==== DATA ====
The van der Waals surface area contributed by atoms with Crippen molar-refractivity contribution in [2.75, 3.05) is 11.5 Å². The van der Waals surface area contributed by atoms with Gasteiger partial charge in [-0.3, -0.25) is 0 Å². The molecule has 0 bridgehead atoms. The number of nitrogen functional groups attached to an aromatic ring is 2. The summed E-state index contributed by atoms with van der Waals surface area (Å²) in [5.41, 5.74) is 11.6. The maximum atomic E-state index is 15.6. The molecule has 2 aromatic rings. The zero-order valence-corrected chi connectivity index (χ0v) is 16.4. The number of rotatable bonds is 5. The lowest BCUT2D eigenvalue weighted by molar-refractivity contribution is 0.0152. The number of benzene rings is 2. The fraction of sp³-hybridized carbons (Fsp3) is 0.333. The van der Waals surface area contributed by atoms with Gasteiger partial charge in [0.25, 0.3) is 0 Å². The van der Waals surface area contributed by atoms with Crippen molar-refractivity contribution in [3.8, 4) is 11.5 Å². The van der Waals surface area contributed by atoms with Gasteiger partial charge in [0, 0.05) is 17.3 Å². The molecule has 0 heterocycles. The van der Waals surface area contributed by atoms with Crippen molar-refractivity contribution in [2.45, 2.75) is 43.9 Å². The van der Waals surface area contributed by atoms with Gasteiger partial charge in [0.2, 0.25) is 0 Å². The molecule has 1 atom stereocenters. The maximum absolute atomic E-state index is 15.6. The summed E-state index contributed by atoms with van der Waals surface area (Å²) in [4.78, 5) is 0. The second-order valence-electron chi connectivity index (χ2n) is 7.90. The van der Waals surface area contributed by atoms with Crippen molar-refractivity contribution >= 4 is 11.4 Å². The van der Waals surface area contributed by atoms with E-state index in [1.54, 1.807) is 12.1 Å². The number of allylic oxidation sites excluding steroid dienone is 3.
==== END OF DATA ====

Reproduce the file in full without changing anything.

The van der Waals surface area contributed by atoms with Crippen molar-refractivity contribution in [2.75, 3.05) is 11.5 Å². The van der Waals surface area contributed by atoms with Gasteiger partial charge in [-0.3, -0.25) is 0 Å². The molecule has 0 bridgehead atoms. The number of nitrogen functional groups attached to an aromatic ring is 2. The summed E-state index contributed by atoms with van der Waals surface area (Å²) in [5.41, 5.74) is 11.6. The maximum atomic E-state index is 15.6. The molecule has 2 aromatic rings. The zero-order valence-corrected chi connectivity index (χ0v) is 16.4. The number of rotatable bonds is 5. The lowest BCUT2D eigenvalue weighted by molar-refractivity contribution is 0.0152. The number of benzene rings is 2. The fraction of sp³-hybridized carbons (Fsp3) is 0.333. The van der Waals surface area contributed by atoms with Gasteiger partial charge in [0.25, 0.3) is 0 Å². The van der Waals surface area contributed by atoms with Crippen molar-refractivity contribution in [3.8, 4) is 11.5 Å². The van der Waals surface area contributed by atoms with Gasteiger partial charge in [0, 0.05) is 17.3 Å². The molecule has 0 heterocycles. The van der Waals surface area contributed by atoms with Crippen molar-refractivity contribution in [2.45, 2.75) is 43.9 Å². The van der Waals surface area contributed by atoms with Gasteiger partial charge in [0.2, 0.25) is 0 Å². The molecule has 1 atom stereocenters. The maximum absolute atomic E-state index is 15.6. The summed E-state index contributed by atoms with van der Waals surface area (Å²) in [4.78, 5) is 0. The second-order valence-electron chi connectivity index (χ2n) is 7.90. The van der Waals surface area contributed by atoms with Crippen molar-refractivity contribution >= 4 is 11.4 Å². The van der Waals surface area contributed by atoms with E-state index in [1.54, 1.807) is 12.1 Å². The number of allylic oxidation sites excluding steroid dienone is 3.